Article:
Australian Carbon Tax: Govt Reveals Cuts, Cash Bonuses under Soon-To-Roll-Out Tax
Australians will have to pay more on home bills once the carbon tax takes effect in July this year but the federal government said these additional expenses will be erased by considerable rebates under the tax program.
Federal Treasurer Wayne Swan has announced over the weekend the incoming benefits that the carbon tax will bring to Australian households, many of which, he admitted, will have to incur additional $40 as utilities payments each month.
In exchange, however, households could offset the financial burdens by claiming tax breaks, with each family possibly collecting cuts of up to $300.
Cash bonuses will also be distributed by the government under the new tax program, Swan said, again with each family likely to get $100 for every qualified child while pensioners could claim cash payments of about $250.
"From 1 July, more than six million Australians will get a tax cut, of up to $300," the Treasurer was reported by The Herald Sun as saying on Saturday.
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"That's good news for families, because we know that, when household budgets are tight, every bit of extra tax relief helps," Swan added.
Reconfigurations that will attend the carbon tax will lead to breaks of $300 for Aussies earning an average of $80,000 each year while the planned increase of tax-free threshold - from $6000 to $18,000 - will result to virtual no tax obligations for many, the government said.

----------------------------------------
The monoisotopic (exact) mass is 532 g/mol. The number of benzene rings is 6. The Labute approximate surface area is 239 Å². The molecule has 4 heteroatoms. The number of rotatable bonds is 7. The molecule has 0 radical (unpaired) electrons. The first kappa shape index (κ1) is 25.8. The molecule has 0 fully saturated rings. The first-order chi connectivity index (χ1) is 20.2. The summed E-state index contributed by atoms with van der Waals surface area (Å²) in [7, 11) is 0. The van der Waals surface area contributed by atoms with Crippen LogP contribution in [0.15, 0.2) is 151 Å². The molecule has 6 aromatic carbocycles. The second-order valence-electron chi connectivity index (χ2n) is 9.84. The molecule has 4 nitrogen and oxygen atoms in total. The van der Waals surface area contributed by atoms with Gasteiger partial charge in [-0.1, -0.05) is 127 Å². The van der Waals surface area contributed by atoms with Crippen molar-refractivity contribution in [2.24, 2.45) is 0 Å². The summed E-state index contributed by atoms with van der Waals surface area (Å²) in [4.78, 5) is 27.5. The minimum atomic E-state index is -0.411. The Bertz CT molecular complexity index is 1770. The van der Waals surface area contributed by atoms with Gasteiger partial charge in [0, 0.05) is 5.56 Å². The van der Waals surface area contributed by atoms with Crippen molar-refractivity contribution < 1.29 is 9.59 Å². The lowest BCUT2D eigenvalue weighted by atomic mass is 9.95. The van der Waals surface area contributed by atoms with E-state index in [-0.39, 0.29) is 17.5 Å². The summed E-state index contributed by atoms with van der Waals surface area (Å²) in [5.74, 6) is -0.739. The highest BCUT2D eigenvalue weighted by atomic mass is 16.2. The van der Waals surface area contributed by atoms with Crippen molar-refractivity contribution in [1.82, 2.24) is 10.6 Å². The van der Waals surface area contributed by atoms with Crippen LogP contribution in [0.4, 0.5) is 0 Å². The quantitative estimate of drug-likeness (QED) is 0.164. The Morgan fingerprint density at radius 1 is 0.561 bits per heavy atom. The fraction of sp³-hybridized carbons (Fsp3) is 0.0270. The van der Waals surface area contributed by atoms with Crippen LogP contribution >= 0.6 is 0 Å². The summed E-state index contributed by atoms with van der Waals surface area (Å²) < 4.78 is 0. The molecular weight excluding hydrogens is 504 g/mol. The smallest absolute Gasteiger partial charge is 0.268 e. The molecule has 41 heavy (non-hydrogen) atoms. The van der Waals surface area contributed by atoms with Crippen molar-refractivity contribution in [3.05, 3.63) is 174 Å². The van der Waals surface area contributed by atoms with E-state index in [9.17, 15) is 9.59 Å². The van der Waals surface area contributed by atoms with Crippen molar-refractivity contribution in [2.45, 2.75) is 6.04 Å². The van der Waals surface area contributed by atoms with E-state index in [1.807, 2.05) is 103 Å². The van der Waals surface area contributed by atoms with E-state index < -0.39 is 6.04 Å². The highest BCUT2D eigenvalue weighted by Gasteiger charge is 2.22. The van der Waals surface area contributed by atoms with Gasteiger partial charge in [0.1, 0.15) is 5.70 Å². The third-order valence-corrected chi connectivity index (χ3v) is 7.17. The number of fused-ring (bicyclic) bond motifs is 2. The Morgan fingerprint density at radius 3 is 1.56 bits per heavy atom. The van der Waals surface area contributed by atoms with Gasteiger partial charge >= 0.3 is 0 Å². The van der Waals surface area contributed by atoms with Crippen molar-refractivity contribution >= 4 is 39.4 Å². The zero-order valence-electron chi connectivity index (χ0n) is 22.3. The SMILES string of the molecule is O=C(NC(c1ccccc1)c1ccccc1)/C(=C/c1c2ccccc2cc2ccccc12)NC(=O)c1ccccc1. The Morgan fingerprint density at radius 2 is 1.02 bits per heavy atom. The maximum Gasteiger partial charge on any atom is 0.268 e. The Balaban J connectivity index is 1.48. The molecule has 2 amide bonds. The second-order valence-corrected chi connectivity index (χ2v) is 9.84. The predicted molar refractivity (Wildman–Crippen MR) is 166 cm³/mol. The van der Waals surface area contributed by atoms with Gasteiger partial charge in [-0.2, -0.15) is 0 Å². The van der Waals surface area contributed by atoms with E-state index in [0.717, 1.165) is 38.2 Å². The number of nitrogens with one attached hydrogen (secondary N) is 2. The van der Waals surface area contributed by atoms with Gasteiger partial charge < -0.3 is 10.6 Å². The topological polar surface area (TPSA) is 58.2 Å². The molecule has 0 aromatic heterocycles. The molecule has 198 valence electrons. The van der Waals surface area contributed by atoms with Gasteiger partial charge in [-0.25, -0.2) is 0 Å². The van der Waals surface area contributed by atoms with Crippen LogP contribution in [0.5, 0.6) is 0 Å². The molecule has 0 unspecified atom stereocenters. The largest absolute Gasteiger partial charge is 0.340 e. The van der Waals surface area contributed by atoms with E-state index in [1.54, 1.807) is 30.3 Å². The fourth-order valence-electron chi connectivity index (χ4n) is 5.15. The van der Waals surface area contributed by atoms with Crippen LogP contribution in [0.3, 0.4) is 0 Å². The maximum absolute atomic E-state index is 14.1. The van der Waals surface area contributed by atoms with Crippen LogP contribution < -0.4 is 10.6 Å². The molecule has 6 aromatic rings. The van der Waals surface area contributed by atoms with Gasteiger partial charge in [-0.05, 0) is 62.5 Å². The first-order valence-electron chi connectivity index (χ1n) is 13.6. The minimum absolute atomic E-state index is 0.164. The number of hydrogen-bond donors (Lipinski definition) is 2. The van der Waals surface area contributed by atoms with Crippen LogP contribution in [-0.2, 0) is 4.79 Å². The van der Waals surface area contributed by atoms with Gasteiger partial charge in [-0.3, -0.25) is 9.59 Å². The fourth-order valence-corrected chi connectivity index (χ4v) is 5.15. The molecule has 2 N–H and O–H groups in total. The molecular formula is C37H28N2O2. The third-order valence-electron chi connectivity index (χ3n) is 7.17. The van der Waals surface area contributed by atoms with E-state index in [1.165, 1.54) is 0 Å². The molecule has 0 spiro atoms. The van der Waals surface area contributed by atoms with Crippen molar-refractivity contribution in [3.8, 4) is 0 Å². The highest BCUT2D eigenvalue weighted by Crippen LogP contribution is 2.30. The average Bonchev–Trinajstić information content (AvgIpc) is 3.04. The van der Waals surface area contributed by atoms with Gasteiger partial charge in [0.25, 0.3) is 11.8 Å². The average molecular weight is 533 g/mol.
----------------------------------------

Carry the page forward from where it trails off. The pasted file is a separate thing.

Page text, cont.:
High-earning professionals, ordinary employees, part-time workers, retirees and students will all enjoy the tax benefits, Swan said.
All in all, one million Australian workers have been identified by the government as directly reaping the benefits of the pushing up the tax-free threshold, which will jump three-fold under the carbon tax.
Those earning less than $1500 each month will be excluded from paying their tax dues, according to the new tax program that the government will begin implementing by the next financial year.
In fact, the cash bonuses for most of the beneficiaries will start rolling out by mid-May, Swan said, while students will receive theirs before the end of June this year.
The federal government, according to Swan, will launch a massive information campaign that aims to sound off the tax benefits carried within the carbon tax, which has been blamed as one of the policies that contributed to the sagging popularity of the Labor-led government.
The tax awareness pitch will be funded by taxpayers' money, Swan admitted.
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